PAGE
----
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Articles Posted in Special Assessments

The collapse of the Champlain Towers South condominium has been a human tragedy of unimaginable proportions, and the unspeakable grief and horror of its aftermath have been shared deeply by our law firm.

Our firm’s community association law attorneys have made helping condominium communities to contend with construction defects a particular focus of our work.  We believe reforms should be considered to require engineers to report certain serious conditions to local building departments wherever they find them.  This would take discretion out of equation and immediately involve building inspections, permits being issued and repairs being completed.  We also suggest there should be new federal/state government aid and/or low-interest federally backed loans for condominium associations that now engage in major structural repairs.

Our attorneys are also concerned by the great deal of misinformation that is currently circulating over the legal liabilities of association board members.  We note that lawsuits against a condo association are ultimately against the building’s insurer and possibly all the unit owners, as the owners can be held responsible for their association’s liabilities.  The firm’s attorneys have been reaching out to our clients to remind them of importance of prioritizing engineering findings in their turnovers to new board members and property managers, and to focus on structural issues over aesthetics and fund reserve accounts for any necessary repairs.

Stuart-Sobel-2013-200x300Our firm’s attorneys have also been sharing their insights on these and other issues with major media outlets as well as some of Florida’s lawmakers and policymakers, and we have scheduled a free live webinar on 40-year recertifications and structural maintenance for today at 1 p.m. (click here for information and online registrations).  The Sun Sentinel and Daily Business Review immediately turned to our board certified construction and condominium law experts for their input in the aftermath of the collapse.  A front-page article in the Sun Sentinel that appeared in the Friday, June 25, edition titled “How to Know if Your Condo Tower is Safe” includes insights from firm partners Stuart Sobel (pictured here) and Roberto C. Blanch.  The article reads:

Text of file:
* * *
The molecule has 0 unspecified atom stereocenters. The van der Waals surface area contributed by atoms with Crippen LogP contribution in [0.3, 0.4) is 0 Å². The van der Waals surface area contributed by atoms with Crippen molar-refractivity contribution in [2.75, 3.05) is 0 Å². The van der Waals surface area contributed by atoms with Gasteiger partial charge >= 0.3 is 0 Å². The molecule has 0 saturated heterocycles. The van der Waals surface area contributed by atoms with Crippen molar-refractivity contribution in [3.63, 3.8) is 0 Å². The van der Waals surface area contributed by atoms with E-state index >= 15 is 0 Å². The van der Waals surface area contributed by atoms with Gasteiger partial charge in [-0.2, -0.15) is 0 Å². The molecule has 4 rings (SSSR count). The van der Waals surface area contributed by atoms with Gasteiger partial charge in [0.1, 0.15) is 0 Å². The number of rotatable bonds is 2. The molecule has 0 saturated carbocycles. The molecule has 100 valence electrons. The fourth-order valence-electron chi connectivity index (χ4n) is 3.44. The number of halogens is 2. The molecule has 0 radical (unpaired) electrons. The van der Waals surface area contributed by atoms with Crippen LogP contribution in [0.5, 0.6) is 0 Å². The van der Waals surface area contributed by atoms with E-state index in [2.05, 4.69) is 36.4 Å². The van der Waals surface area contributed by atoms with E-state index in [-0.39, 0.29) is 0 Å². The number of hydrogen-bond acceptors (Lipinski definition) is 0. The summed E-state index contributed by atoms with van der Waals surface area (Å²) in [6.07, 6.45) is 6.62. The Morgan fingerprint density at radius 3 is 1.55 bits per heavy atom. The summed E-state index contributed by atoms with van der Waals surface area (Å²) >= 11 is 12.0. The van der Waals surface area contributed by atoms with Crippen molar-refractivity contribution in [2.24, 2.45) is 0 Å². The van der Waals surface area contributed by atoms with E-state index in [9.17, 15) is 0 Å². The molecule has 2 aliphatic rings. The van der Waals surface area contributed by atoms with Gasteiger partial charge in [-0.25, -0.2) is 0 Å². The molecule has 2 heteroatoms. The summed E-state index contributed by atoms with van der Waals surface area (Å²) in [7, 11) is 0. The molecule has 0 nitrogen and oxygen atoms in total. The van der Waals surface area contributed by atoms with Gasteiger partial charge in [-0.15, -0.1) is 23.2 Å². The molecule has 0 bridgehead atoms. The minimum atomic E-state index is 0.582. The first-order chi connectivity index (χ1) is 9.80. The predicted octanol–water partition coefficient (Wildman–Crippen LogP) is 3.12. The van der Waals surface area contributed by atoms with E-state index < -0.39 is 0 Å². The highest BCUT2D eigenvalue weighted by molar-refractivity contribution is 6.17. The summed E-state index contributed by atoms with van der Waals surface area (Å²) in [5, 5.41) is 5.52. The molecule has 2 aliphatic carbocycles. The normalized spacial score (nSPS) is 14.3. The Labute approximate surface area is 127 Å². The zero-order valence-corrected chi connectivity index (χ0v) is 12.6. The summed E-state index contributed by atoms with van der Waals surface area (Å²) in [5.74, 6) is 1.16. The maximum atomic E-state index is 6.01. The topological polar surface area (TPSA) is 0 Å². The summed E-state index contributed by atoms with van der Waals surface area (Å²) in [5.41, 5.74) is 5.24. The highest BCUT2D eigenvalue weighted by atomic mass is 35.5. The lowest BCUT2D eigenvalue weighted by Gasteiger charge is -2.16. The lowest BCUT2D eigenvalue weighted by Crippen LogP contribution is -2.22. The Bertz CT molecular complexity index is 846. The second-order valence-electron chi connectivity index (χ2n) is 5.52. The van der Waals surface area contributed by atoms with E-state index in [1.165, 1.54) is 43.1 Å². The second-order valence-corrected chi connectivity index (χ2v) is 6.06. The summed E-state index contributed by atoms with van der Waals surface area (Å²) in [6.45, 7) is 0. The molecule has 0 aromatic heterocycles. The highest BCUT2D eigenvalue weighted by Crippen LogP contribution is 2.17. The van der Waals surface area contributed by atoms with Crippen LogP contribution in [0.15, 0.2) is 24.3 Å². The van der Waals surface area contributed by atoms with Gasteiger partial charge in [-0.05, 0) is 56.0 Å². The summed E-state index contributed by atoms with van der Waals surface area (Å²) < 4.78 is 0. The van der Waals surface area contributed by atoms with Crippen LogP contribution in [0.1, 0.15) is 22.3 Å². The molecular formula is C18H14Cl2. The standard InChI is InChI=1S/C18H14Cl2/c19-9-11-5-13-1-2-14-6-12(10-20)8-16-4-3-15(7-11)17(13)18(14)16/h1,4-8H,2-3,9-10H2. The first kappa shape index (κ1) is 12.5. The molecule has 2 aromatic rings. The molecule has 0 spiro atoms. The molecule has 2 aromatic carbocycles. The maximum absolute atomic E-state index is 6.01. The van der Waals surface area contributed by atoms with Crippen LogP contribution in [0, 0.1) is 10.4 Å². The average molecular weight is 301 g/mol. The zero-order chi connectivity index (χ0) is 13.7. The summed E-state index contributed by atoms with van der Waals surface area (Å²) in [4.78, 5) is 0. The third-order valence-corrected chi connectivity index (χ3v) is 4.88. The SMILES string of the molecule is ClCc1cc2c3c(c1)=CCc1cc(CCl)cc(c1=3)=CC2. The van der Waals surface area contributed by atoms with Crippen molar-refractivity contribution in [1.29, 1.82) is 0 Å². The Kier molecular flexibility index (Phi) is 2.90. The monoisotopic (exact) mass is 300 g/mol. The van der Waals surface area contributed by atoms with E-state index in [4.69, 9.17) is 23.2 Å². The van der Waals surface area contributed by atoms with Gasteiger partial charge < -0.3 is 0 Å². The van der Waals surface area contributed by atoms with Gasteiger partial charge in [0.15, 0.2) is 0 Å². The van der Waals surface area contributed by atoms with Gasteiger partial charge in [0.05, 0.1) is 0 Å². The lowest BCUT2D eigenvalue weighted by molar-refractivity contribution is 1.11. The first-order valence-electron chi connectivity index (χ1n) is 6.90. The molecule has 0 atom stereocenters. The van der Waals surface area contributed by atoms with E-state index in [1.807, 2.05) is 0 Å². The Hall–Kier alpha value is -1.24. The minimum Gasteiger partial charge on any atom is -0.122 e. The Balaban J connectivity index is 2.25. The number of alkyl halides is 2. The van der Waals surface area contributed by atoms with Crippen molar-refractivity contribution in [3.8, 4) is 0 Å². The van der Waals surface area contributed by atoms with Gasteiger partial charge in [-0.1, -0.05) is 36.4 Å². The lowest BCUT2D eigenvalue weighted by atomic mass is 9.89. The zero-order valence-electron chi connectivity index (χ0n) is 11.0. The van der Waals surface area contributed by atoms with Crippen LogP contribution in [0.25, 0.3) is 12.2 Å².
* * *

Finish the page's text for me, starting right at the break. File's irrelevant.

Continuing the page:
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RobertoBlanch_8016-200x300Firm shareholder Roberto C. Blanch was quoted extensively in an article today by The Real Deal South Florida on the looming financial strains for community associations due to the spike in unemployment caused by the COVID-19 economic standstill.  The article, which is titled “South Florida HOAs and Condo Associations Prepare for a Drop in Collections,” discusses the options that associations are considering in response to the expected delinquencies.  It reads:

. . . Attempting foreclosure is also an expensive process that some associations will want to avoid, and the temporary freeze on foreclosures and evictions until mid-May is expected to create a backlog of cases.

Plus, “the end game – foreclosure – may not necessarily be in the best interest of the condo [association],” said Siegfried Rivera attorney Roberto Blanch.

A number of associations he represents have been proactive about reducing operating expenses wherever possible. Blanch said associations are “anticipating they are going to have difficulty collecting payments from owners who have lost their jobs, who have been furloughed, or been laid off.”

TRDlogo-300x80Some are offering payment plans or waiving late fees to owners who have requested that, similar to what happened in 2008 and 2009. But the true impact has yet to be seen, he said. Payment plans could consist of lowering the portion of fees an owner has to pay for the first three months, and then spreading the rest out over the remaining set period of time.

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A recent report by the Jacksonville, Fla., ABC network affiliate exemplifies the calamitous results that can ensue when condominium associations and HOAs are inadequately prepared to meet the long-term maintenance needs of their communities.  The station chronicled the battle that is taking place at the Fountain Gate Condominium, which is composed of a number of buildings that were originally built in the 1980s and now need their wood siding replaced.

According to the report, the association’s board of directors has approved the procurement of a bank loan for $1.5 million for the project.  It would be repaid by imposing a special assessment of approximately $20,000 per unit, to be paid monthly over seven years.

One of the directors on the association’s board, Jody Kilgore is against the special assessment proposal, which met with an immediate backlash by the unit owners.  She is quoted in the report saying that the owners, who are mainly retirees in their 70s and 80s on fixed incomes, “feel like we’re being railroaded.”

fgate-300x199She goes on to say that the unit owners are being left out of the decision-making process, explaining that Florida law requires the approval of 75 percent of the owners for material changes such as this repair project.  Instead, she notes that the board of directors alone voted to approve the changes.

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